Abstract Objectives:, Attribute matching matches an explicit clinical profile of a patient to a reference database to estimate the numeric value for the pretest probability of an acute disease. The authors tested the accuracy of this method for forecasting a very low probability of venous thromboembolism (VTE) in symptomatic emergency department (ED) patients. Methods:, The authors performed a secondary analysis of five data sets from 15 hospitals in three countries. All patients had data collected at the time of clinical evaluation for suspected pulmonary embolism (PE). The criterion standard to exclude VTE required no evidence of PE or deep venous thrombosis (DVT) within 45 days of enrollment. To estimate pretest probabilities, a computer program selected, from a large reference database of patients previously evaluated for PE, patients who matched 10 predictor variables recorded for each current test patient. The authors compared the outcome frequency of having VTE [VTE(+)] in patients with a pretest probability estimate of <2.5% by attribute matching, compared with a value of 0 from the Wells score. Results:, The five data sets included 10,734 patients, and 747 (7.0%, 95% confidence interval [CI] = 6.5% to 7.5%) were VTE(+) within 45 days. The pretest probability estimate for PE was <2.5% in 2,975 of 10,734 (27.7%) patients, and within this subset, the observed frequency of VTE(+) was 48 of 2,975 (1.6%, 95% CI = 1.2% to 2.1%). The lowest possible Wells score (0) was observed in 3,412 (31.7%) patients, and within this subset, the observed frequency of VTE(+) was 79 of 3,412 (2.3%, 95% CI = 1.8% to 2.9%) patients. Conclusions:, Attribute matching categorizes over one-quarter of patients tested for PE as having a pretest probability of <2.5%, and the observed rate of VTE within 45 days in this subset was <2.5%. ACADEMIC EMERGENCY MEDICINE 2010; 17:133,141 © 2010 by the Society for Academic Emergency Medicine [source]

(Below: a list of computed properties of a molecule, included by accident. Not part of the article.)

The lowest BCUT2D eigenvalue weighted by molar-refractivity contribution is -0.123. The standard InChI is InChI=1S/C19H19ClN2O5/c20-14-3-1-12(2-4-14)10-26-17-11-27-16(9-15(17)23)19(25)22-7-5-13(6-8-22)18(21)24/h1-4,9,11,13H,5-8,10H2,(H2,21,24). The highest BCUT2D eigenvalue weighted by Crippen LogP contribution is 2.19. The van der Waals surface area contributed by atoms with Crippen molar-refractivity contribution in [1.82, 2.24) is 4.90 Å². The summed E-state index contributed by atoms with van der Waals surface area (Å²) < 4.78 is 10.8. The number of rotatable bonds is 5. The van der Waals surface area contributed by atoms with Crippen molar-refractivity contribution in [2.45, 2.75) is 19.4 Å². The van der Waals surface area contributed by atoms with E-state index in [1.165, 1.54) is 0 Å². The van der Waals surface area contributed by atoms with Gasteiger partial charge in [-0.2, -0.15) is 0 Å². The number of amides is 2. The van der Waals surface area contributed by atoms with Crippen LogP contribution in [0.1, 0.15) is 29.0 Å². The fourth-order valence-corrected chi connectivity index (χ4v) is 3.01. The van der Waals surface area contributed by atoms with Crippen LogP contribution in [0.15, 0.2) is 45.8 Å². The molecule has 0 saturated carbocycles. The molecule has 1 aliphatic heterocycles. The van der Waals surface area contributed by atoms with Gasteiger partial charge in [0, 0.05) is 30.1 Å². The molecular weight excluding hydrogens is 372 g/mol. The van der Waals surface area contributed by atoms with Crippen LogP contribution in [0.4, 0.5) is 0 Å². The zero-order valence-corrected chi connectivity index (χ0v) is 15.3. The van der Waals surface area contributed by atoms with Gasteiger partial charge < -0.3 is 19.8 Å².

Cerebral Infarction in Conjunction With Patent Foramen Ovale and May-Thurner Syndrome

    David M. Greer MD
    ABSTRACT Stroke patients with paradoxical embolus mandate a search for deep venous thrombosis (DVT) in the lower extremities. Iliac vein compression, or May-Thurner syndrome, places certain patients at risk for development of DVT. The authors present 3 stroke patients with patent foramen ovale and paradoxical cerebral embolism, with demonstrated iliac vein compression as the presumed source of their embolus. May-Thurner syndrome should be considered a potential source of clot, as definitive therapy of this disorder can be curative. [source]

    Inhalable liposomes of low molecular weight heparin for the treatment of venous thromboembolism

    Shuhua Bai